Is Your Long-Term Health Worth More Than A Fancy Combination Meal?
A study published Tuesday added further evidence that phthalates, called “chemicals everywhere,” are particularly abundant in fast food dishes. This chemical group of “plasticizers” can be found in just about any product on store shelves, from soaps to food and, yes, as its descriptor suggests, in plastics.
Although it is used to give various materials more flexibility – like plastic – it is also known to disrupt hormonal activity in humans and animals when exposed to high doses.
Lariah Edwards, postdoctoral researcher at George Washington University and lead author of the new study, published in the Journal of Exposure Science and Environmental, told Gizmodo that plasticizing chemicals are “prevalent” in prepared foods and fast foods. foods in the United States – “a finding that means many consumers receive a side of potentially unhealthy chemicals with their meals,” Edwards said. “Stricter regulations are needed to help keep these harmful chemicals out of the food supply. “
Edwards’ team reviewed 64 fast food products, including cheeseburgers, fries, and burritos. Their study follows earlier work, published in 2018, which found that Americans who reported a relatively higher level of fast food consumption also had higher levels of phthalates in urine samples, compared to those who ate more home-cooked meals.
In addition to food samples, this latest study also collected pairs of food handling gloves from some of the restaurants selected for the study.
Although seemingly harmless in low-intensity exposure, these chemicals, which can interfere with natural hormonal processes, have been linked to developmental problems in children and increase their risk for asthma, obesity and fertility problems. However, researchers have not yet determined how much of these substances, called endocrine disruptors (EDCs), are considered safe in the long term.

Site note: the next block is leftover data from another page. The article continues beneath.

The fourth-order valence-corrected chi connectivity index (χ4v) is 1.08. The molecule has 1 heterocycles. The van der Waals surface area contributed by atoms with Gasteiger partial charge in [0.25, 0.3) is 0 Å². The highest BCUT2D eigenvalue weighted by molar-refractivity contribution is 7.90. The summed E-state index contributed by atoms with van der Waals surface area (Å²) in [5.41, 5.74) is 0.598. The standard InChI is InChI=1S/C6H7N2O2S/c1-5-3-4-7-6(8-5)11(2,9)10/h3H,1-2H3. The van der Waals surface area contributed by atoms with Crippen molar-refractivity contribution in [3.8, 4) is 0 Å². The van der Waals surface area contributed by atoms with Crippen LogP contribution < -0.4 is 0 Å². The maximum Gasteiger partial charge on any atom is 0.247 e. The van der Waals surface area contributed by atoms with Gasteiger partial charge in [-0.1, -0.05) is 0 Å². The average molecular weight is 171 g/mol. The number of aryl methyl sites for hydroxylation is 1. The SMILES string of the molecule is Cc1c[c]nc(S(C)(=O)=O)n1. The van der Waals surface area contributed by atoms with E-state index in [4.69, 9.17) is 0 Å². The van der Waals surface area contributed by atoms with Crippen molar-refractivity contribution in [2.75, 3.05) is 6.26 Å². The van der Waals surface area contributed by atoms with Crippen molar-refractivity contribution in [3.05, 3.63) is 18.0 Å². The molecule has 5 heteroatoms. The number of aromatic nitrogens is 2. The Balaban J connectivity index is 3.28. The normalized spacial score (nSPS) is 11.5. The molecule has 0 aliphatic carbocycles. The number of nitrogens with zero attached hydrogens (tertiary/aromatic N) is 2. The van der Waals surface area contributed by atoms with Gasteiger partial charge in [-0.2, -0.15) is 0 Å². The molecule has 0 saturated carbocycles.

The new research has found various phthalates in up to 81% of the foods tested – and up to 89% of other phthalate-free plasticizers, used more recently to replace conventional phthalates. Scientists warn that these next-generation plasticizers have also not been properly tested and only work to rename the now-branded phthalate.
Meat products contained the highest level of plasticizing chemicals, they found, although it was not clear whether the chemicals leached out of the plasticized product’s packaging or whether they were simply washed out. built right into the recipe for one reason or another.
Scientists warn that the potentially harmful effects of phlalates and similar chemicals place an undue burden on poorer communities, especially where fast food restaurants tend to congregate.
“More research needs to be done to find out whether people living in such food deserts” – that is, regions where fresh, whole foods are rarer – “are at greater risk of exposure to these products. harmful chemicals, ”said Ami Zota, second author of the study. professor at GWU.
The new findings come just weeks after an alarming study found that people with the highest levels of phthalates in their bodies are at greater risk of death from any cause, contributing to between 91,000 and 107,000 premature deaths each year among Americans aged 55 to 64.